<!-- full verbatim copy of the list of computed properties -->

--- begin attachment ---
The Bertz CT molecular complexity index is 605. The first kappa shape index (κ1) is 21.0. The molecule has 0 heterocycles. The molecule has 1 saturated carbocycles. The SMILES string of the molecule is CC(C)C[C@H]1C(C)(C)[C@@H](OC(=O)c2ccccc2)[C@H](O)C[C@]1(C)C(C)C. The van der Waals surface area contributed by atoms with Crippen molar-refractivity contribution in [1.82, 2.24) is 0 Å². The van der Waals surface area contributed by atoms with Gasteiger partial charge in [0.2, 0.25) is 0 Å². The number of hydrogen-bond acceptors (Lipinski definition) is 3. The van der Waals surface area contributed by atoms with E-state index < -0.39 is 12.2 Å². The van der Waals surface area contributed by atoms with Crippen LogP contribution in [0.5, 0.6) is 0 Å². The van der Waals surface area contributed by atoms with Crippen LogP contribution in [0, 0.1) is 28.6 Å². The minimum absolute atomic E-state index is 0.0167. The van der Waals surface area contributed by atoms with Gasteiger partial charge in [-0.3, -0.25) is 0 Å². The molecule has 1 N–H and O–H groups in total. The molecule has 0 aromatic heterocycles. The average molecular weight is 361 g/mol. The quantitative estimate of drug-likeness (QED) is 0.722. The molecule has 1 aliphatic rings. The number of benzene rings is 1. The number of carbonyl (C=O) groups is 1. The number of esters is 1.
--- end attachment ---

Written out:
The Bertz CT molecular complexity index is 605. The first kappa shape index (κ1) is 21.0. The molecule has 0 heterocycles. The molecule has 1 saturated carbocycles. The SMILES string of the molecule is CC(C)C[C@H]1C(C)(C)[C@@H](OC(=O)c2ccccc2)[C@H](O)C[C@]1(C)C(C)C. The van der Waals surface area contributed by atoms with Crippen molar-refractivity contribution in [1.82, 2.24) is 0 Å². The van der Waals surface area contributed by atoms with Gasteiger partial charge in [0.2, 0.25) is 0 Å². The number of hydrogen-bond acceptors (Lipinski definition) is 3. The van der Waals surface area contributed by atoms with E-state index < -0.39 is 12.2 Å². The van der Waals surface area contributed by atoms with Crippen LogP contribution in [0.5, 0.6) is 0 Å². The van der Waals surface area contributed by atoms with Crippen LogP contribution in [0, 0.1) is 28.6 Å². The minimum absolute atomic E-state index is 0.0167. The van der Waals surface area contributed by atoms with Gasteiger partial charge in [-0.3, -0.25) is 0 Å². The molecule has 1 N–H and O–H groups in total. The molecule has 0 aromatic heterocycles. The average molecular weight is 361 g/mol. The quantitative estimate of drug-likeness (QED) is 0.722. The molecule has 1 aliphatic rings. The number of benzene rings is 1. The number of carbonyl (C=O) groups is 1. The number of esters is 1.